Antitrust laws directly impact the globalization of businesses and the complexities of the international economy. Antitrust lawyers must engage with rapidly changing regulations and global issues. The LLM in Global Antitrust Law & Economics provides students with an advanced understanding of the laws that regulate the process of business competition and the economic analysis relevant to understanding modern antitrust adjudication.
With the growing demand in the U.S. and abroad for antitrust lawyers who can facilitate and manage mergers and acquisitions on national and international levels, determine compliance with economic laws of foreign governments, and support the efforts of law firms and corporations, Scalia Law’s LLM is designed to meet that demand.
The LLM in Global Antitrust Law and Economics program accepts students for both fall and spring starts and is delivered over four terms. Led by subject matter experts and leading antitrust scholars, the LLM is offered completely online to provide a high-quality learning experience in a flexible format for today’s busy professionals.
The online LLM follows 30 Best Practices of Distance Education and Quality Matters, ensuring that students actively participate and collaborate with their peers and professors to achieve the highest possible learning outcomes.
The Online Format
Scalia Law offers its classes asynchronously, allowing students to complete coursework and participate at times that best fit their schedule, regardless of professional obligations or time zones.
Interactivity is accomplished via weekly assessments, group and individual assignments, discussion boards, and virtual office hours with professors.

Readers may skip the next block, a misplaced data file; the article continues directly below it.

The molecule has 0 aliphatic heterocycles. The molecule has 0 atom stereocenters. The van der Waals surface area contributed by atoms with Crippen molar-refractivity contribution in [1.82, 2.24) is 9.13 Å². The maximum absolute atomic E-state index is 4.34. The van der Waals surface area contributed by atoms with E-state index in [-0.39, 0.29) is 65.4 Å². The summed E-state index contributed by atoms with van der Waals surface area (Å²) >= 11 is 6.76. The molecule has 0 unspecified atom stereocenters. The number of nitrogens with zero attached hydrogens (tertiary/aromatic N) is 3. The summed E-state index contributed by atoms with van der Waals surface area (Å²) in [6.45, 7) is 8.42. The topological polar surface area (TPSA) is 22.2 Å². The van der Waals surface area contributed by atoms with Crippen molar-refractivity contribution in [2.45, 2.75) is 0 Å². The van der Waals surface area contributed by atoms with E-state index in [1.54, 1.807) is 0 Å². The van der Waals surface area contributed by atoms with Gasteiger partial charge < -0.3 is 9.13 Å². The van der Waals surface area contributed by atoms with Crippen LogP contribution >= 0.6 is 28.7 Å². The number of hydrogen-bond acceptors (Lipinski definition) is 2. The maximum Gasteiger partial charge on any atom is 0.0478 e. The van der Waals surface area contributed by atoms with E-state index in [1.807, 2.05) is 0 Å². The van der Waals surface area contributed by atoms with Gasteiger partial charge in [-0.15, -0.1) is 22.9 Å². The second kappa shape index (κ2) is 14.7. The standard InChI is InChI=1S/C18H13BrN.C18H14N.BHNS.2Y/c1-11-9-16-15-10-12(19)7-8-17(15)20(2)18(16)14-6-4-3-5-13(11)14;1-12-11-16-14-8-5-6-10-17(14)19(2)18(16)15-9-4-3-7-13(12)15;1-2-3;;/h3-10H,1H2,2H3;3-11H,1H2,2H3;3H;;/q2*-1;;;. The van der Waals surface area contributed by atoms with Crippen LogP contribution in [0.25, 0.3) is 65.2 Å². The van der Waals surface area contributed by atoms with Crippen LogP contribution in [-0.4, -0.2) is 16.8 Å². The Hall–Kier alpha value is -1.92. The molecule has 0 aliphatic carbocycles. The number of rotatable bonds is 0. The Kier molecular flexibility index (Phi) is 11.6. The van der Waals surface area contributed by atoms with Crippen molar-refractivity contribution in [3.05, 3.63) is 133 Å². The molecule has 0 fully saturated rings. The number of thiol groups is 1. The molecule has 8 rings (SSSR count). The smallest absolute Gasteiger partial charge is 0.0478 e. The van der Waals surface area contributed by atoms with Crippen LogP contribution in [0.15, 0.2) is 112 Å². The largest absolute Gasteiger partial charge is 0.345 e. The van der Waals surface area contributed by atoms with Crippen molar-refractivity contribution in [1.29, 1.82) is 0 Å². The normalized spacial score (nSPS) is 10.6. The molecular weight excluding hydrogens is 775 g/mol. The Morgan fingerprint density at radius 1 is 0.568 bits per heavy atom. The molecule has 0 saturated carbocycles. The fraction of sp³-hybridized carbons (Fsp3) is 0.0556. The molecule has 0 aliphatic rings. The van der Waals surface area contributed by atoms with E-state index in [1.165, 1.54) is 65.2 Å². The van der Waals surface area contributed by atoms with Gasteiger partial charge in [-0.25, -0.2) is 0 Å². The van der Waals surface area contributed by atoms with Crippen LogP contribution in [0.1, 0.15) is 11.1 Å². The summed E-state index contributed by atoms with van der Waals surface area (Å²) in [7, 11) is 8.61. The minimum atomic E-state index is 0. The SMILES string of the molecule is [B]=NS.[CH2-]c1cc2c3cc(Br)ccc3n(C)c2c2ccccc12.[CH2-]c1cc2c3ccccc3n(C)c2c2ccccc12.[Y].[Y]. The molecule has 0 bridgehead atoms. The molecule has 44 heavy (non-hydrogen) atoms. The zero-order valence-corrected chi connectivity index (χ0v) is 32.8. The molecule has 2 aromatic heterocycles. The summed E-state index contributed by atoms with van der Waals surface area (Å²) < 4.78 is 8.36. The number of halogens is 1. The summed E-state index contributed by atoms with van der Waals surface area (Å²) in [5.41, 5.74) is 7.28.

Adding Value to Your LLM Degree
The online LLM program will provide today’s busy professional with special practical insights and experiences from seasoned lawyers working in both the United States and around the globe on some of the most prominent and important cases in the antitrust field. The program faculty will also impart ‘tips’ that are gleaned from years of academic research and practice experience.
To earn an LLM in Global Antitrust Law, students must complete either 24 (U.S. Law School graduate) or 26 (Non-U.S. Law School graduate) credit hours of coursework. These hours will be made up of required courses, restricted electives, and a thesis, seminar or writing course to fulfill the LLM writing requirement.
Students who have completed the JD degree at a United States Law school will receive a waiver of the Introduction to United States Law, 2 credit course. Therefore, students who have received a JD from a United States Law school must complete 24 credit hours to receive the LLM degree. Students who have not received their JD at a United States Law school must complete the 2 credit required Introduction to United States Law course, and therefore, complete 26 credit hours to receive the LLM degree.
Students may attend the LLM program part-time.
All students must finish the degree requirements within three years of matriculation and be enrolled in at least two courses each semester unless granted a waiver or leave of absence. In order to remain in the LLM program, students must present a cumulative grade point average of at least 2.33 on a 4.33 scale at the end of each spring semester.
The credits making up the LLM in Global Antitrust Law & Economics are not designed to prepare or qualify students who are not graduates of a United States law school to engage in the practice of law in the United States or to qualify them to take a bar examination in the United States.